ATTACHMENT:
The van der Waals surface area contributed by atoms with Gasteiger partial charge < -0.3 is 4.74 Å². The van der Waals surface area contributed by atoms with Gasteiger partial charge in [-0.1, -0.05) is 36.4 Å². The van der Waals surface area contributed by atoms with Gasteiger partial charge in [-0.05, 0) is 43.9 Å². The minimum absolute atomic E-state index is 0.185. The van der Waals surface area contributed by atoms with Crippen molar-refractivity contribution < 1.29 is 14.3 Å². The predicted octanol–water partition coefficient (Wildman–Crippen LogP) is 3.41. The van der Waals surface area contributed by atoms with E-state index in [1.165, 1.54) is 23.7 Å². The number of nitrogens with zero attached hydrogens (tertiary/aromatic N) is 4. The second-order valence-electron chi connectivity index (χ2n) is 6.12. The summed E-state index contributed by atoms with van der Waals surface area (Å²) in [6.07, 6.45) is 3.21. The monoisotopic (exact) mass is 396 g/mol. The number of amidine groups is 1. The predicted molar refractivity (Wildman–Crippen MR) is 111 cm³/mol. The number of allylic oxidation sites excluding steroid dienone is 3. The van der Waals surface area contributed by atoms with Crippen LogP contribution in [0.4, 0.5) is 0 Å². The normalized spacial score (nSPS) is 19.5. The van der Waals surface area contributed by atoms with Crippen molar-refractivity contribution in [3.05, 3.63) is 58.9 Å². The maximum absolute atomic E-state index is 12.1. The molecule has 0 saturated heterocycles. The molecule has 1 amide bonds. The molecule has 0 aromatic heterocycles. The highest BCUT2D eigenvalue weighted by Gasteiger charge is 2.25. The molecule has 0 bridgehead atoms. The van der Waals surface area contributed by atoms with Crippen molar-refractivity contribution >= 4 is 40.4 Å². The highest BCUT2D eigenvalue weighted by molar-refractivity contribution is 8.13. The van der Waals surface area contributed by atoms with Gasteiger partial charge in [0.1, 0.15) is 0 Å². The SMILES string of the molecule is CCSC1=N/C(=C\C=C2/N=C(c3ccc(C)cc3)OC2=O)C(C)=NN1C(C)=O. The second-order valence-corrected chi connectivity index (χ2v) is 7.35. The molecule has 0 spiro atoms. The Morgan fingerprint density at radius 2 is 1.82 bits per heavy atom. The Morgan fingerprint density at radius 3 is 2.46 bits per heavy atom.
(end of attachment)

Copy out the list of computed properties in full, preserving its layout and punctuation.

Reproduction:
The van der Waals surface area contributed by atoms with Gasteiger partial charge < -0.3 is 4.74 Å². The van der Waals surface area contributed by atoms with Gasteiger partial charge in [-0.1, -0.05) is 36.4 Å². The van der Waals surface area contributed by atoms with Gasteiger partial charge in [-0.05, 0) is 43.9 Å². The minimum absolute atomic E-state index is 0.185. The van der Waals surface area contributed by atoms with Crippen molar-refractivity contribution < 1.29 is 14.3 Å². The predicted octanol–water partition coefficient (Wildman–Crippen LogP) is 3.41. The van der Waals surface area contributed by atoms with E-state index in [1.165, 1.54) is 23.7 Å². The number of nitrogens with zero attached hydrogens (tertiary/aromatic N) is 4. The second-order valence-electron chi connectivity index (χ2n) is 6.12. The summed E-state index contributed by atoms with van der Waals surface area (Å²) in [6.07, 6.45) is 3.21. The monoisotopic (exact) mass is 396 g/mol. The number of amidine groups is 1. The predicted molar refractivity (Wildman–Crippen MR) is 111 cm³/mol. The number of allylic oxidation sites excluding steroid dienone is 3. The van der Waals surface area contributed by atoms with Crippen LogP contribution in [0.4, 0.5) is 0 Å². The normalized spacial score (nSPS) is 19.5. The van der Waals surface area contributed by atoms with Crippen molar-refractivity contribution in [3.05, 3.63) is 58.9 Å². The maximum absolute atomic E-state index is 12.1. The molecule has 0 saturated heterocycles. The molecule has 1 amide bonds. The molecule has 0 aromatic heterocycles. The highest BCUT2D eigenvalue weighted by Gasteiger charge is 2.25. The molecule has 0 bridgehead atoms. The van der Waals surface area contributed by atoms with Crippen molar-refractivity contribution >= 4 is 40.4 Å². The highest BCUT2D eigenvalue weighted by molar-refractivity contribution is 8.13. The van der Waals surface area contributed by atoms with Gasteiger partial charge in [0.1, 0.15) is 0 Å². The SMILES string of the molecule is CCSC1=N/C(=C\C=C2/N=C(c3ccc(C)cc3)OC2=O)C(C)=NN1C(C)=O. The second-order valence-corrected chi connectivity index (χ2v) is 7.35. The molecule has 0 spiro atoms. The Morgan fingerprint density at radius 2 is 1.82 bits per heavy atom. The Morgan fingerprint density at radius 3 is 2.46 bits per heavy atom.